In his recent letter to the Gazette, “Latin Quarter Name Change Risky” (4/29/2016), Frank Stone states, “The last thing JP needs is some thug or thugs who think only Latinos are allowed into the Latin Quarter.” He then expresses a fear that “we will retreat into cultural and racial divisions that took so very much effort to end years ago.”
I would like to use this opportunity to calm Mr. Stone’s fears and to affirm that this initiative is grounded in respect for the neighborhood’s rich Latin and Afro-Latin culture, a commitment to inclusiveness, and a desire for a dynamic, diverse, and safe urban environment.
The youth leaders of the Hyde Square Task Force, local business owners, and a broader constituency of neighborhood residents recently developed the following vision for the Latin Quarter:
- A safe, clean and economically, racially, linguistically and culturally diverse neighborhood
- A dynamic, diverse, locally-owned/managed business district that includes Latin foods, goods, services, and specialty shops
- A hub for the development and celebration of Latin and Afro-Latin art that also creates cross-cultural artistic opportunities and supports emerging artists
- A place for public art, open spaces, and lively street cultural events that project a “Latin flavor” and enhance local businesses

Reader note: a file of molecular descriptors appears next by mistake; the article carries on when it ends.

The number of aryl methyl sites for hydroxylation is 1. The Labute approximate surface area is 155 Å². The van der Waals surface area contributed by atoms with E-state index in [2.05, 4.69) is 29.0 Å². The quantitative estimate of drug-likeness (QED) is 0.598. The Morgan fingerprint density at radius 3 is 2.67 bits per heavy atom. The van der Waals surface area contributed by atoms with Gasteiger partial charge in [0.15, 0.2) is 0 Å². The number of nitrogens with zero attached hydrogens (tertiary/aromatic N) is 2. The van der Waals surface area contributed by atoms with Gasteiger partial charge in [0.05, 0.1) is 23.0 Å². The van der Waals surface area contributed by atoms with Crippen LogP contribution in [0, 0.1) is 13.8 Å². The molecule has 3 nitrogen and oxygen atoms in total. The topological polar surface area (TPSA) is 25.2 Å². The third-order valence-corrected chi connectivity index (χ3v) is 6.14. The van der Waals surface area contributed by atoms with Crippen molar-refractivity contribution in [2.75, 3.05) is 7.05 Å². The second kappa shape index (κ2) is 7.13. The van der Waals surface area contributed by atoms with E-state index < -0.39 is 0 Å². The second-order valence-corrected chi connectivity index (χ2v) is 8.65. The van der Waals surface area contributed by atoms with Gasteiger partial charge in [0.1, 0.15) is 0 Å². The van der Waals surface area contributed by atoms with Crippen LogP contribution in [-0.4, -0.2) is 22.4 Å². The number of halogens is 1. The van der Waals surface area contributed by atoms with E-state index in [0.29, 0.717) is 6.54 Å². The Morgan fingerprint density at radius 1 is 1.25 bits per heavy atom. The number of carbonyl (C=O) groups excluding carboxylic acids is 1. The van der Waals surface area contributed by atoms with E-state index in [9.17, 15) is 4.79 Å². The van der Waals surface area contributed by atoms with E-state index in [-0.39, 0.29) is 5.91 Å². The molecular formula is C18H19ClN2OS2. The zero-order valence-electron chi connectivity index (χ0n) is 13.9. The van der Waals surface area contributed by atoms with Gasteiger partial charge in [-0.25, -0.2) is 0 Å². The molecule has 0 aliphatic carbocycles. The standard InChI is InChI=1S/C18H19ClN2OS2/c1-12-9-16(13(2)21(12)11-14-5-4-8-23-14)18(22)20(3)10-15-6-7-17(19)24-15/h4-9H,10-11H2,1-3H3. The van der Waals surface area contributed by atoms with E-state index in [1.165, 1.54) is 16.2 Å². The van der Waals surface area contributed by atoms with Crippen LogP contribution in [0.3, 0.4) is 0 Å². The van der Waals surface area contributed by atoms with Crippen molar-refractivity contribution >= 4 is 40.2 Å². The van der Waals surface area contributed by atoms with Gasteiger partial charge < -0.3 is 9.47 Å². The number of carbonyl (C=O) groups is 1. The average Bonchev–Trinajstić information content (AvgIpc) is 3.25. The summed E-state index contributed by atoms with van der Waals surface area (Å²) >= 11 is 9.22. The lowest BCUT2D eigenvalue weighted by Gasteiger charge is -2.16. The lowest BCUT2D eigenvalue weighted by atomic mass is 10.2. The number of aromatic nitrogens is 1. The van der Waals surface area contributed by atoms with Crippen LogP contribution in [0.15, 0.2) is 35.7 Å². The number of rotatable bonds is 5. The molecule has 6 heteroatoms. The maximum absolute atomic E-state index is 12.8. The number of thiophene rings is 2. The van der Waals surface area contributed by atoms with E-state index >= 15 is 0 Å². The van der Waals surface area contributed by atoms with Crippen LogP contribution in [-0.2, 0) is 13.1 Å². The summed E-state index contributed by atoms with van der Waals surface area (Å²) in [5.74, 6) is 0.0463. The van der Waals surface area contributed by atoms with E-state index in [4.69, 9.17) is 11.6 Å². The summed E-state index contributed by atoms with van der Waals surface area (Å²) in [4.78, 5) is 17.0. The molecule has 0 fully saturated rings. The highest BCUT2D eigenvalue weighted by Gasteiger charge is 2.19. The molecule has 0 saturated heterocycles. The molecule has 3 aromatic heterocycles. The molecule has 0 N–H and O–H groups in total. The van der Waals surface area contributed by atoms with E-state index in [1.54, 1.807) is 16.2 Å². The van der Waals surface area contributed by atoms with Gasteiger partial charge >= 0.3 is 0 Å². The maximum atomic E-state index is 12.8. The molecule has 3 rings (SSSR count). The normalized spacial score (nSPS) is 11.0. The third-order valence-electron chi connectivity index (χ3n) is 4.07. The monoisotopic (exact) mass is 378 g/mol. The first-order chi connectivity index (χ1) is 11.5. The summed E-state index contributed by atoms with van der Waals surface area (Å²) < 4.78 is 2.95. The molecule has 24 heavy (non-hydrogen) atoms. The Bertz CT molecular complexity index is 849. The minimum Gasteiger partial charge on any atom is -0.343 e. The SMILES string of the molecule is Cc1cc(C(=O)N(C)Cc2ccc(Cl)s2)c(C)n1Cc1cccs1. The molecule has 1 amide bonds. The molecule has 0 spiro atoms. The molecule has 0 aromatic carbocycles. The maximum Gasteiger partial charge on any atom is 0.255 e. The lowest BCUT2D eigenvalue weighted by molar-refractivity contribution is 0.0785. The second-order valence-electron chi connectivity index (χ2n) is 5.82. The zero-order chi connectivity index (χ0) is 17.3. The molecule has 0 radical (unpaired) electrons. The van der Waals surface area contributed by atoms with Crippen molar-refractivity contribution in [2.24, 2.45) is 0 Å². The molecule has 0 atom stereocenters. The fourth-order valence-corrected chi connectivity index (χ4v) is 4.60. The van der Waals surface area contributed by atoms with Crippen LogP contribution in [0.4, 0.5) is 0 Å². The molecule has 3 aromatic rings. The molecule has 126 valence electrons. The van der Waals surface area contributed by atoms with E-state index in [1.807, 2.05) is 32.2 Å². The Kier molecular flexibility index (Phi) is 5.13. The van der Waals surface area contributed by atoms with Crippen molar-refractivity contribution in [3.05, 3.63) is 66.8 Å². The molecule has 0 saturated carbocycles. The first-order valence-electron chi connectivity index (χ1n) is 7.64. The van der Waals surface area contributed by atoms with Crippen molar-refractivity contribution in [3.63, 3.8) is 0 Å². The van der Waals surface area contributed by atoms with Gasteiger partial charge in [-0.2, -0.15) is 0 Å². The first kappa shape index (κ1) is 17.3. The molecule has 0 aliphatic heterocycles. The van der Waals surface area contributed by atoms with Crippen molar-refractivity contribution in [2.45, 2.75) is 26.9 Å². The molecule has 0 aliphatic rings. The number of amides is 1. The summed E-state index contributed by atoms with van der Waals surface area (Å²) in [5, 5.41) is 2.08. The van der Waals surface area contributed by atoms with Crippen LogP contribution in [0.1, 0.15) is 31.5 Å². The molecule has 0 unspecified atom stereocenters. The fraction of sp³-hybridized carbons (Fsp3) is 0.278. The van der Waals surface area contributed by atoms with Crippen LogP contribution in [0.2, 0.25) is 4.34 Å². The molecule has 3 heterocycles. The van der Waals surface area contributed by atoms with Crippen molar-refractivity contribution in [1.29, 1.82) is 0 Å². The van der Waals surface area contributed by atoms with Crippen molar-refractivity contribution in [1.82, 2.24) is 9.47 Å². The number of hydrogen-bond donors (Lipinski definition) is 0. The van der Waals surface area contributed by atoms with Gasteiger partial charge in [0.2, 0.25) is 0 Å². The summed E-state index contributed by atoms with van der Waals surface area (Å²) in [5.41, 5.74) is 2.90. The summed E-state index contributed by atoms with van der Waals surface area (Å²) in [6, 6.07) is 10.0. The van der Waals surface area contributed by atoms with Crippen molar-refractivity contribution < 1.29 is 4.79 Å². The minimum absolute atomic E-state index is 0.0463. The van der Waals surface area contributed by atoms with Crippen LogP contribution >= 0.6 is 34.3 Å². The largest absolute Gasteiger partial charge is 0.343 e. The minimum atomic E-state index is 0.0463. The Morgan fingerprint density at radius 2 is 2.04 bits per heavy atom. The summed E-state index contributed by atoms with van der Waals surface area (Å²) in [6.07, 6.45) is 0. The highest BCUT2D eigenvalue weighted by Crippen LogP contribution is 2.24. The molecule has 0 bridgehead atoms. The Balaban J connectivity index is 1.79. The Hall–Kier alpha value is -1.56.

- The home of a thriving Arts/Cultural/Civic Center in the former Blessed Sacrament Church that creates community through an exciting variety of events, programs, and activities.
- A stimulating destination place for local residents, families, and tourists where all feel welcome, energized and engaged.
This vision has been supported by over 1,000 local residents on a petition, local business leaders, artists, activists, members of Mayor Walsh’s Cabinet, leaders at the Boston Redevelopment Authority, and the City Council in a recent unanimous vote.
There is a long and rich history in the United States of showcasing and celebrating ethnic neighborhoods as a way to bring cultural and economic vibrancy to urban areas. For example, we have India Square in Jersey City, Koreatown in L.A., Mexicantown in Detroit, Little Haiti in Miami, and Little Brazil in Manhattan. Dozens of cities have a Chinatown and/or a Little Italy. These cultural and business districts serve as magnets for area residents and tourists from the United States and abroad. They generally carry the imprimatur of city and state governments, which provide assistance through branding, marketing, and economic development funds.
I encourage Mr. Stone to come to the Latin Quarter on Saturday and Sunday evening of Memorial Day Weekend, where there will be a free outdoor “Latin American Spectacle.” This collaboration between the Hyde Square Task Force, Double-Edge Theatre, and Charlestown Working Theater, will be a theatrical, musical and dance extravaganza that will include over 100 performers. In addition, the Hyde Square Task Force will be sponsoring over 30 free outdoor cultural activities from May to September in our Viva El Latin Quarter series. Please join us, Mr. Stone, and feel the positive vibe.
Hyde Square Task Force